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'Big Love' cast talks it up

Bill Paxton, Jeanne Tripplehorn, Chloë Sevigny and Ginnifer Goodwin discuss the series' philosophy and the challenge of understanding their characters.

March 01, 2009|Kate Aurthur

"Big Love" has been blazing through its third season. Will Scheffer, who created the show with Mark V. Olsen, his partner in work and husband in life, said, "Everything that we hinted at, that we were building to, we said: 'Let's just do it -- let's go as far as we can this year and burn through it.' "

The results: Love has ebbed a bit for now, and we have been left with big. The polygamous Henricksons -- Bill (Bill Paxton), Barb (Jeanne Tripplehorn), Nicki (Chloe Sevigny) and Margene (Ginnifer Goodwin) -- have fought over birth control, the fleeting affections of a fourth wife and, most of all, the continuous and escalating tension between their sparkling suburban lives and the filthy Mormon fundamentalist compound that haunts them.

In an e-mail, Olsen wrote: "It's important, clearly, that our characters aren't singularly snarky or sour all the time, and there's got to be an underlying love and devotion between them, but the fact that I may love you, or whomever, is just not particularly interesting unless it's blended with the fact that you really piss me off too -- it's that combustion, negotiating that mix of feelings that I think keeps an audience coming back for more."

Yes. And also: "It was about a family staying together," Scheffer said on the telephone. "And I think what we finally got is, this family will stay together."

Despite a cast that sometimes appears to be thousands, Scheffer said: "The scenes, still, you most want to see are between the four married people. Because we love them."

Those four married people, the Henrickson quadrangle, provide the axis of "Big Love" (9 p.m. Sundays on HBO). In a roundtable discussion, the actors talked about their characters, polygamy as metaphor and how the show's fictions have intersected with real-world news.


This season in particular, every episode is packed with an incredible amount of plot.

Chloe Sevigny: We would sit at the table read and be like: "Is this serious? Is all of this going to remain?"

Jeanne Tripplehorn: By the eighth or the ninth episode, I remember having to write down what had already happened.

Sevigny: It was "Big Love" on crack.

Tripplehorn: Steroids.

Ginnifer Goodwin: We need some "Big Love" Ritalin. This show films like a movie: 14, 16 hours a day. Now we're doing what, six months straight?

Tripplehorn: I've never hit a wall like I did with this season. I mean, I was baked.

Bill Paxton: Oof, me too. I started smoking again.


"Big Love" has a unique tone, simultaneously funny and sad. Is that a hard balance to achieve?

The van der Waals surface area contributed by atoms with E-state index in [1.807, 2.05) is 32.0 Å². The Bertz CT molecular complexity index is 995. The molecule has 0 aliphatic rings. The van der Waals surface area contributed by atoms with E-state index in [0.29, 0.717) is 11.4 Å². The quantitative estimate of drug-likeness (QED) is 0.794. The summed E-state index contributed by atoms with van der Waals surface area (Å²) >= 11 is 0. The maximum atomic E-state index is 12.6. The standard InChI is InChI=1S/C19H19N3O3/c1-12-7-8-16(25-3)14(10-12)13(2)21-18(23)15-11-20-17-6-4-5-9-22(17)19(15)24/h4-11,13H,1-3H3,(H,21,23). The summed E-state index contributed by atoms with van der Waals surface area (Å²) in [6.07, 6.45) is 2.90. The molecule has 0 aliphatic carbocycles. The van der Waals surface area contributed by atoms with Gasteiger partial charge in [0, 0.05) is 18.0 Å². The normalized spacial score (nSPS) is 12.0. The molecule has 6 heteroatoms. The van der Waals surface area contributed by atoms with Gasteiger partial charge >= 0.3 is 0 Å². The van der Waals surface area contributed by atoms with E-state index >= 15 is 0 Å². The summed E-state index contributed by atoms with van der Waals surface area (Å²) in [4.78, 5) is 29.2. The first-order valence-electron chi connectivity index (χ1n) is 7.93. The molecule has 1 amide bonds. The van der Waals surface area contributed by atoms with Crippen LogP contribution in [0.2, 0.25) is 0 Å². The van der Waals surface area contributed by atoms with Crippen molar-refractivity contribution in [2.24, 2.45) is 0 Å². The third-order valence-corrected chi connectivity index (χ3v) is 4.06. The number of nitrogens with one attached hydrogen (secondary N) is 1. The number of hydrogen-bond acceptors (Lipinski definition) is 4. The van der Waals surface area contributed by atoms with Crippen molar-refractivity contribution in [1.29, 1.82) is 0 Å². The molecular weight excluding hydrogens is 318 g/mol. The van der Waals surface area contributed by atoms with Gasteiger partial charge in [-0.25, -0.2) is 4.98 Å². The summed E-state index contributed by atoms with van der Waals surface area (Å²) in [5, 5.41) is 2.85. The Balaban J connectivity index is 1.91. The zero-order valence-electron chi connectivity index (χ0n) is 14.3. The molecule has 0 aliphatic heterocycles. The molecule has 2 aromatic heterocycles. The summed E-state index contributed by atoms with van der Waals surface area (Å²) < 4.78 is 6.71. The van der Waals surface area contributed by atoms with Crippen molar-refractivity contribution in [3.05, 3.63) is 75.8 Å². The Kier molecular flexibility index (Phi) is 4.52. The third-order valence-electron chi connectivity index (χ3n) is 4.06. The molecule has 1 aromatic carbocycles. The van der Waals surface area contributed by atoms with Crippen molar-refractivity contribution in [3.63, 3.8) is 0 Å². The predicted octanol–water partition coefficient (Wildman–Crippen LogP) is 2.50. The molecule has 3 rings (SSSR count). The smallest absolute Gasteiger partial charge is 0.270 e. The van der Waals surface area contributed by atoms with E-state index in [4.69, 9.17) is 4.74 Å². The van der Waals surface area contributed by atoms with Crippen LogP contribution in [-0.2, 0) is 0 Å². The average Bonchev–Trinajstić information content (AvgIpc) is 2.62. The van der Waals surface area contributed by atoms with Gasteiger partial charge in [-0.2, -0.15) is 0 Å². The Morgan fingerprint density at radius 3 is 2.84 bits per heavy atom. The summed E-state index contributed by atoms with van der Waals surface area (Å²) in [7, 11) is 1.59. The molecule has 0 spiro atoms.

Tripplehorn: I think it's a really grounded humor. We have to pull ourselves back. When we're trying to be funny it doesn't work.

Sevigny: But the lines -- you have to say them so flat because they're so funny.

Goodwin: I think what makes it so relatable is there is something so real, even though this is a drama, about how funny these situations are. In real life, people don't try to live dramatically, people try to live in a light way. People try to laugh.

Sevigny: I was watching some episodes the other night and I was like, "This is the weirdest show I've ever seen in my life!" And then my friend was over, and she said, "Yeah, weirdest show since 'Twin Peaks.' " As normal as we play it, as straight as we play it. But you can't. It's weird!

Paxton: It's so subversive, but with the family values, it's almost a throwback to the early '60s. With the family home evening and all of the things we do together. But it's so damn bizarre because we're polygamists.

Goodwin: Will and Mark, the first thing they said in pitching the show was: This is a story about a family that works. Which I love.


Yet there's an air of menace in characters from the compound, like Alby and Roman and Rhonda. What are we seeing about the world these people live in?

Paxton: Bill's kind of always making a deal with the devil for a greater good. There's consequences to dealing with these people.

Sevigny: In all of my research reading about the fundamentalists, the different sects and the different groups, there's just so much drama, so much action -- the way they conduct their lives. I think it's a huge part of that religion, and we have to address it in some way on the show.


How much do you think your characters think about their own situation?

Tripplehorn: I think Barb is very aware of the situation. That's why she's always conflicted about it. She knows very well that aspects of it are archaic and patriarchal.

Paxton: Bill's resentful because he feels like they've been tarred with the same brush as these other people, and we don't live like them.

Sevigny: Nicki, through three seasons, her through line is she loves the compound and has fond memories of it. Of course, she loves Bill and her sister-wives, but she's torn between the two.

Goodwin: I feel like a through line for all of us is honesty in our home, but we're living a lie world.

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